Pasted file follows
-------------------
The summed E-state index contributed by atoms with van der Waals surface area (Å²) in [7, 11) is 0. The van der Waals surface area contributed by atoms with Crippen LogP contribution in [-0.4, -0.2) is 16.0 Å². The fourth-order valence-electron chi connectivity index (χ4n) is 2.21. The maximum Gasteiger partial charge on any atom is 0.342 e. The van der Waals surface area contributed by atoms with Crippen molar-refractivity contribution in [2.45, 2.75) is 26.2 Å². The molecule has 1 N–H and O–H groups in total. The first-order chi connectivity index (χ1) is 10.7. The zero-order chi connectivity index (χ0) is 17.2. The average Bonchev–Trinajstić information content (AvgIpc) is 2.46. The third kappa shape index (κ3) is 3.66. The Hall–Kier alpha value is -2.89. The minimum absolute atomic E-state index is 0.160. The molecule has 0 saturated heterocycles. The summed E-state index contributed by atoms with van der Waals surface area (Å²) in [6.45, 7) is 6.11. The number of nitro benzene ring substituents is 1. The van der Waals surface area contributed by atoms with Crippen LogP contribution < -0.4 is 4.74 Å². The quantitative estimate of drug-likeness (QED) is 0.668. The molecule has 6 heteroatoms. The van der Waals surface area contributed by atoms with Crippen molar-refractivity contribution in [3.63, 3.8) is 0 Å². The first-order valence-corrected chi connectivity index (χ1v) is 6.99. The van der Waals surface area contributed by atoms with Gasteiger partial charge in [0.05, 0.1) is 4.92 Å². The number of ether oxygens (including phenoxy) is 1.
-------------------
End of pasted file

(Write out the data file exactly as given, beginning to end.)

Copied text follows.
The summed E-state index contributed by atoms with van der Waals surface area (Å²) in [7, 11) is 0. The van der Waals surface area contributed by atoms with Crippen LogP contribution in [-0.4, -0.2) is 16.0 Å². The fourth-order valence-electron chi connectivity index (χ4n) is 2.21. The maximum Gasteiger partial charge on any atom is 0.342 e. The van der Waals surface area contributed by atoms with Crippen molar-refractivity contribution in [2.45, 2.75) is 26.2 Å². The molecule has 1 N–H and O–H groups in total. The first-order chi connectivity index (χ1) is 10.7. The zero-order chi connectivity index (χ0) is 17.2. The average Bonchev–Trinajstić information content (AvgIpc) is 2.46. The third kappa shape index (κ3) is 3.66. The Hall–Kier alpha value is -2.89. The minimum absolute atomic E-state index is 0.160. The molecule has 0 saturated heterocycles. The summed E-state index contributed by atoms with van der Waals surface area (Å²) in [6.45, 7) is 6.11. The number of nitro benzene ring substituents is 1. The van der Waals surface area contributed by atoms with Crippen LogP contribution < -0.4 is 4.74 Å². The quantitative estimate of drug-likeness (QED) is 0.668. The molecule has 6 heteroatoms. The van der Waals surface area contributed by atoms with Crippen molar-refractivity contribution in [3.63, 3.8) is 0 Å². The first-order valence-corrected chi connectivity index (χ1v) is 6.99. The van der Waals surface area contributed by atoms with Gasteiger partial charge in [0.05, 0.1) is 4.92 Å². The number of ether oxygens (including phenoxy) is 1.